, May 2007
Antoine de Lhoyer is just coming into recognition as an important figure in nineteenth century guitar composition, his work having languished in obscurity in the intervening years. He was just as unlucky in politics: having been on the wrong side of the French Revolution, he spent 1803-1814 at a safe distance in the court of the Czar in St. Petersburg. While there he tutored the Czar’s daughters and, along with Fernando Sor, who also spent time at the Russian court, inspired a vibrant and largely unsung interest in the guitar in Russia.
The Frenchman’s music is quite different than that of his Spanish contemporary. Sor, though called the “Beethoven of the guitar”, is actually closer to Chopin in writing short-scale works, some of which serve well as exercises for the ambitious student. All of the Lhoyer works with which I am familiar are multi-movement sonata-form pieces written for guitar duo. This provides the space, both temporally and in terms of having twice as many hands at play, to develop themes and material at much greater length and complexity. The duos concertants are rhythmically propulsive. While not based directly on dances in the way we have come to associate with later guitar-adapted composers such as Albéniz and Granados, these works definitely groove. These factors make the prospect of listening to a discful of Lhoyer’s works, at least for me, more enjoyable than in the case of Sor.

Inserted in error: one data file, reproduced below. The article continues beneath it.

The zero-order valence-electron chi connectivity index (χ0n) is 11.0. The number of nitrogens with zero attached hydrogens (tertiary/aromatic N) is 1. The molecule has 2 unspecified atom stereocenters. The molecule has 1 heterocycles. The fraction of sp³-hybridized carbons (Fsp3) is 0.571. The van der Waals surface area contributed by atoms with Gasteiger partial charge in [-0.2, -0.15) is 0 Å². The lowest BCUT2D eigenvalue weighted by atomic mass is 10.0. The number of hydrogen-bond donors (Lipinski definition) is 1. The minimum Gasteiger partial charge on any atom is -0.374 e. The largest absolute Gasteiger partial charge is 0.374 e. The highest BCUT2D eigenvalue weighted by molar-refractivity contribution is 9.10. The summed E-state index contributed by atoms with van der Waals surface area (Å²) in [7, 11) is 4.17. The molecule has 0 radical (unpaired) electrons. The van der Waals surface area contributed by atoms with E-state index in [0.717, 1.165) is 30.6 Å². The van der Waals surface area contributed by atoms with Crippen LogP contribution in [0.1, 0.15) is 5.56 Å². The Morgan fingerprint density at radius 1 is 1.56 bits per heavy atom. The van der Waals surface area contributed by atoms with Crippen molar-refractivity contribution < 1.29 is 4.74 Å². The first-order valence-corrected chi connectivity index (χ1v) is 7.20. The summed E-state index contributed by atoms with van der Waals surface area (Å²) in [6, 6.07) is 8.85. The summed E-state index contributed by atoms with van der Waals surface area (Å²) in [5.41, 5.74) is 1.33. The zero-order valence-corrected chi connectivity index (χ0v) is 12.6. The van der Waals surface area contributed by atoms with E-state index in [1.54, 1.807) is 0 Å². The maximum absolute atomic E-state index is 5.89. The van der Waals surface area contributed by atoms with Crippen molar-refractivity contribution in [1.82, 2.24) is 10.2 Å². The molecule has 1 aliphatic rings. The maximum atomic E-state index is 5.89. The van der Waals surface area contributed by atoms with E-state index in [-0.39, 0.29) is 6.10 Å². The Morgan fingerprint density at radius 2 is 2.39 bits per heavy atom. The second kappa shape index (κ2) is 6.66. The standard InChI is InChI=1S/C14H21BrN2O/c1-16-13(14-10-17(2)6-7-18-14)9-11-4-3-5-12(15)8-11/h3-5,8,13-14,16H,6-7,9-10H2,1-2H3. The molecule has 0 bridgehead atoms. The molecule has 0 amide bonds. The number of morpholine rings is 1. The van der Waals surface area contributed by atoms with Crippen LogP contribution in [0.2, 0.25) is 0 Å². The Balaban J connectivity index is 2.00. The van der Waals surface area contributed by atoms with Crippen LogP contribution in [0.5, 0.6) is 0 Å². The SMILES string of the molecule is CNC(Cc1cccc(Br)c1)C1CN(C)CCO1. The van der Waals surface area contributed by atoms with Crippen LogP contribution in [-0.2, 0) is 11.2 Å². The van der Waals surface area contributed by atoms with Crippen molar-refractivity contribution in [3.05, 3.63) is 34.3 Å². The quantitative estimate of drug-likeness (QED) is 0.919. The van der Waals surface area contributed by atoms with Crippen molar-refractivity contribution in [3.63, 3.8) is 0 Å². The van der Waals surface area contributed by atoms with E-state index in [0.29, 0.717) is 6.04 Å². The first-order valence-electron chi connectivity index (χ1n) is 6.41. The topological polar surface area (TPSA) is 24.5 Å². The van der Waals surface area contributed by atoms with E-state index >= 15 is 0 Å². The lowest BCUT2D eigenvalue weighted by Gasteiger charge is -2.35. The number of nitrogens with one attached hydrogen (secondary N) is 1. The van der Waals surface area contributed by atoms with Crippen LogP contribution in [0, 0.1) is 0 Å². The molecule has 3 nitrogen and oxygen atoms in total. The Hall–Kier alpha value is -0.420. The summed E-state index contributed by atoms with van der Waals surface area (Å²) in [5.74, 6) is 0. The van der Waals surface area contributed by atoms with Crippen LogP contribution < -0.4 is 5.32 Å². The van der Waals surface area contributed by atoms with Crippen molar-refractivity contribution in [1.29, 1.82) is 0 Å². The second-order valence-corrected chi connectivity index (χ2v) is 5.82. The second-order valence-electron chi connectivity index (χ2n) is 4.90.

The other significant representation of Lhoyer’s work on CD comes in the shape of two volumes on the Norwegian label Simax (vol. 1: PSC1119 and vol. 2: PSC1189), performed by guitarists Martin Haug and Erik Stenstavold. These have proven difficult to acquire, at least in the United States — I have only the second one. Until that changes, Naxos’s work will be the way most listeners have the opportunity to hear this composer. Haug and Stenstavold on Simax play original instruments. The notes on the Naxos release do not discuss what instruments Mela and Micheli play — important information for guitar fans! — but they sound like modern guitars. The sound of the latter, being brighter, fuller and a bit more percussive, serves the music better.
I hope that, as in so many cases, this is the opening salvo of a comprehensive project by Naxos. As his works become more widely known, more often and variously interpreted, I believe that Antoine de Lhoyer will be seen as fully the equal, and sometimes the superior, of better-known early-Romantic guitar composers. Bravo to Naxos for getting this ball rolling!